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Plessey plans silicon-based LED ramp

09 Apr 2013

UK firm lands government support for dramatic capacity expansion, with roadmap targeting lighting-quality devices.

by Andy Extance
Plessey Semiconductors says that it has released the first LEDs manufactured on silicon substrates to be made commercially available anywhere in the world, with plans for a major capacity ramp in the works.

The Plymouth, UK, company is now sampling devices with a maximum luminous efficacy of around 45 lm/W and 75 mW maximum power, for applications including instrument panel backlighting and decorative lighting.

Plessey says that this is just the start of a technology roadmap that includes a ten-fold expansion of gallium nitride (GaN) material deposition capacity, something that would also establish the firm as the first volume producer of LEDs in the UK.

“This is the release of our first entry-level product,” Barry Dennington, Plessey’s chief operating officer, told optics.org. “Perhaps more significantly, as far as we know, it’s the first GaN-on-silicon LEDs that you’ll be able to buy in the market. Many more will follow quickly. We’ve visited our customers in the last couple of months with demonstrators of these products, and they are very excited by how far we’ve got.”

Competitive sector
While LED light bulbs are becoming more common, they remain expensive compared with both incandescent and compact fluorescent alternatives. To cut costs, many companies are hoping to swap the sapphire or silicon carbide (SiC) wafers upon which they normally deposit light-emitting GaN semiconductor material for silicon.

Silicon substrates are larger, offering economies of scale, and cheaper. And while 6-inch or 8-inch wafers represent the cutting edge in sapphire-based LED production, many fully depreciated silicon wafer manufacturing fabs could be repurposed to make the light emitters instead, and at minimal expense.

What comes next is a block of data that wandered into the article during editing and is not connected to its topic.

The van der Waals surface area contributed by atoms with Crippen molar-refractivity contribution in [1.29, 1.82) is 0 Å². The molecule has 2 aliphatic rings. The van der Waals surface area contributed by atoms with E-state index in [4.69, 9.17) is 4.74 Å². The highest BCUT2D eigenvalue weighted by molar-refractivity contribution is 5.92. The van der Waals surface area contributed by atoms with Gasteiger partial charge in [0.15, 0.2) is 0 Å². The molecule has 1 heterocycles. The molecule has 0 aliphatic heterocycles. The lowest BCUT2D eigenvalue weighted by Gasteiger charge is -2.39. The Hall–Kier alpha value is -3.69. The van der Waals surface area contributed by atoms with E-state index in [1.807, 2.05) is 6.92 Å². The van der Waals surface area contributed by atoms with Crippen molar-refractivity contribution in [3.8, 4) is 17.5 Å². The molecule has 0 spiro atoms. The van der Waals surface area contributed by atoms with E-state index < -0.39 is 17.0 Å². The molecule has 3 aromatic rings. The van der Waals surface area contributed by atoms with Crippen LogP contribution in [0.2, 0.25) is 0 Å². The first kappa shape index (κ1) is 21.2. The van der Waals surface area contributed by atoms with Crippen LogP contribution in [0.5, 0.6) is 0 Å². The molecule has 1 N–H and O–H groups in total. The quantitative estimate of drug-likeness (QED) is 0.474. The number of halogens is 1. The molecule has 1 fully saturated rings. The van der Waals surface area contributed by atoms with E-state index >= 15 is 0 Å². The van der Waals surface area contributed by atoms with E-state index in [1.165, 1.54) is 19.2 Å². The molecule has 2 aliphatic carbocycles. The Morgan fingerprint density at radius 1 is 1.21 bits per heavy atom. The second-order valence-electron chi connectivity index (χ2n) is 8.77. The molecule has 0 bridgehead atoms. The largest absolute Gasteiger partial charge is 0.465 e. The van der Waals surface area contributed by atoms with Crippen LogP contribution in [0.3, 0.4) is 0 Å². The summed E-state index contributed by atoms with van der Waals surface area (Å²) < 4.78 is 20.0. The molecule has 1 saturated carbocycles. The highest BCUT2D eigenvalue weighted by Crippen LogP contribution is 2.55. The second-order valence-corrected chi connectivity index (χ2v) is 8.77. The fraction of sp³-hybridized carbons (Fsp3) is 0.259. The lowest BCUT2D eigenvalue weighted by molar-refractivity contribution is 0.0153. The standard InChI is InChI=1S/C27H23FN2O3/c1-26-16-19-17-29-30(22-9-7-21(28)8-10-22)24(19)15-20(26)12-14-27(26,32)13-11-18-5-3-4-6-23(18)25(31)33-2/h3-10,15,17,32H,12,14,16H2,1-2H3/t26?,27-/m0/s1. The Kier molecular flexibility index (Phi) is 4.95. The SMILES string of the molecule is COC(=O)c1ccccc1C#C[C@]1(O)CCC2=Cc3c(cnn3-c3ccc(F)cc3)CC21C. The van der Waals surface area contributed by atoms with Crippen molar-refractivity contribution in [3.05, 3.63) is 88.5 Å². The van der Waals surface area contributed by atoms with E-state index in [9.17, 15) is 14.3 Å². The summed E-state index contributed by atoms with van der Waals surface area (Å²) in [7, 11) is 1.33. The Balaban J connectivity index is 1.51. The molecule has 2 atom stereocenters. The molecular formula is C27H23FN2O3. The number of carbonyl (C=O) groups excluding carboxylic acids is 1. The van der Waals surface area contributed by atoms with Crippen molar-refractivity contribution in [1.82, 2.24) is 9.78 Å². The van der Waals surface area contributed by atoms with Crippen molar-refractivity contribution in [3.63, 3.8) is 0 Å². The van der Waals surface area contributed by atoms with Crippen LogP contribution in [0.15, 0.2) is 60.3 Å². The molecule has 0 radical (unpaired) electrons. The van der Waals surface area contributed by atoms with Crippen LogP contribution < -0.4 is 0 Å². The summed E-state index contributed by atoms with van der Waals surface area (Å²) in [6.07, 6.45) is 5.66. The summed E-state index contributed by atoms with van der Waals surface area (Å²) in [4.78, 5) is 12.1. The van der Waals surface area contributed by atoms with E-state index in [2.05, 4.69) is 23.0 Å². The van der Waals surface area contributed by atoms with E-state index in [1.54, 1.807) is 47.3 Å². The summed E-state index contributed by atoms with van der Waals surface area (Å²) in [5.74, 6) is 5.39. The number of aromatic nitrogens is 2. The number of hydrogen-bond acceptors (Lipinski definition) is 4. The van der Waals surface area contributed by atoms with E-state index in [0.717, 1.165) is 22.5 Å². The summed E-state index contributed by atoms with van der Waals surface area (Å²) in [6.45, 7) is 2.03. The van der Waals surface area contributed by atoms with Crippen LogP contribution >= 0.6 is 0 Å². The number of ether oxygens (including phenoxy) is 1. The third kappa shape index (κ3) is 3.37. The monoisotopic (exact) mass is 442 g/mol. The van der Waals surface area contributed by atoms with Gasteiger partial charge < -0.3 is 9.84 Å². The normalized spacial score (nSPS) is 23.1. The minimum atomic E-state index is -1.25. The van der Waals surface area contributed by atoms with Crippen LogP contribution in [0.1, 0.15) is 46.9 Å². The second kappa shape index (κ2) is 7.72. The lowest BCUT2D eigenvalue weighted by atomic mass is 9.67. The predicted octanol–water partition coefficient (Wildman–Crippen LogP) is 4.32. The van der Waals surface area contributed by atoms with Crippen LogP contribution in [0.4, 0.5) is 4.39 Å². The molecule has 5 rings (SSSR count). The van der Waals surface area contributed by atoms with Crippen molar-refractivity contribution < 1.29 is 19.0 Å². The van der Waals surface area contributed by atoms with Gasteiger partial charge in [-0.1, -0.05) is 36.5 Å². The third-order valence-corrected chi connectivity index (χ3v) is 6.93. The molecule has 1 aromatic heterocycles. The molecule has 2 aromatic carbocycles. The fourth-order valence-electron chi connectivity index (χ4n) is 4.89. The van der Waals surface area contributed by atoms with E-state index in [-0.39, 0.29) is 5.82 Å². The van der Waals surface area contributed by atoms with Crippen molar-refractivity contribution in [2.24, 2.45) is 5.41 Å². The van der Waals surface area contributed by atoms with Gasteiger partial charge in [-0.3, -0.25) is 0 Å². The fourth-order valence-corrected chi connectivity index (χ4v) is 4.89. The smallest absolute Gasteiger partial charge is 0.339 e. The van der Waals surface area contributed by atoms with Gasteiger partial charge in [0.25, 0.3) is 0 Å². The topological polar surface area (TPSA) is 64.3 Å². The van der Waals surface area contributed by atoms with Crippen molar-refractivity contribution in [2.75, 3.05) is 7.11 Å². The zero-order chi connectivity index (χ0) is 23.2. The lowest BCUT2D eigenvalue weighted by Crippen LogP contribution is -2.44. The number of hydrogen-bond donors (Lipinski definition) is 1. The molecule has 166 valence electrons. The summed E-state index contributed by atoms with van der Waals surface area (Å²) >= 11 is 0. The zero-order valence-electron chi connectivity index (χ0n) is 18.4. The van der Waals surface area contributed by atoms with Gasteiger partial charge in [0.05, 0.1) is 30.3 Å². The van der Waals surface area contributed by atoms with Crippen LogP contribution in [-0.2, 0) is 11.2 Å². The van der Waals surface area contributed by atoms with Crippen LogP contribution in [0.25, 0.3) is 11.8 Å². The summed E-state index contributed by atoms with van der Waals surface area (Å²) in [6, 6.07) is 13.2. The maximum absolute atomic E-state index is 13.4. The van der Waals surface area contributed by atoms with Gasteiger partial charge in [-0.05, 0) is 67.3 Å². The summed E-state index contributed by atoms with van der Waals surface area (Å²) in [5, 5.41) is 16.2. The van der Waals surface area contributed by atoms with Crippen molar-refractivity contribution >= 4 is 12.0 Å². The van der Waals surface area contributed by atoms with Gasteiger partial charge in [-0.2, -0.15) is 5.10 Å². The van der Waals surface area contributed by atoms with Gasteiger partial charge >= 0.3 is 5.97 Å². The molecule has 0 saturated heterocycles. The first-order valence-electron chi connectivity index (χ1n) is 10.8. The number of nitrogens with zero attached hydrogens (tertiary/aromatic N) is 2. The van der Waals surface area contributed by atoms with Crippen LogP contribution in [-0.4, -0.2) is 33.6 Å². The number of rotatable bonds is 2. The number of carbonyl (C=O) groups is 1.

Major LED producers who are looking to exploit such advantages include Germany’s Osram Opto Semiconductors, which has worked closely with GaN-on-silicon specialist Azzurro Semiconductors. The Japanese electronics conglomerate Toshiba, which has close ties with US-based Bridgelux, said in December 2012 that it was starting to mass-produce 112 lm/W, 1 W, GaN-on-silicon LEDs.

However, Dennington underlined that Plessey does not believe that these devices have been made commercially available. “We have not been able to successfully acquire or find any GaN-on-silicon LEDs anywhere in the world,” he said.

While silicon substrates do offer a route to cheaper LED lighting, the approach still faces stiff competition from devices made on more conventional substrate materials. Just a month ago Cree, the vertically integrated US company that manufactures GaN-based LEDs on SiC material, launched a range of solid-state replacements for 40 W incandescent bulbs at a retail price just below $10.

Recipe for rebirth
Though a prestigious and historic brand in the world of electronics, Plessey is a far less familiar name in the LED and lighting markets, and the company will face huge challenges to compete with the LED lighting establishment.

Originally built in 1987, the Plymouth fab where the LEDs are produced became the first 6-inch VLSI CMOS line in Europe, before the fab was sold in 1998 following Plessey’s merger with GEC.

Through a series of ownership changes, the site’s engineers developed and maintained a relationship with the material sciences group at the University of Cambridge, which was developing GaN growth expertise.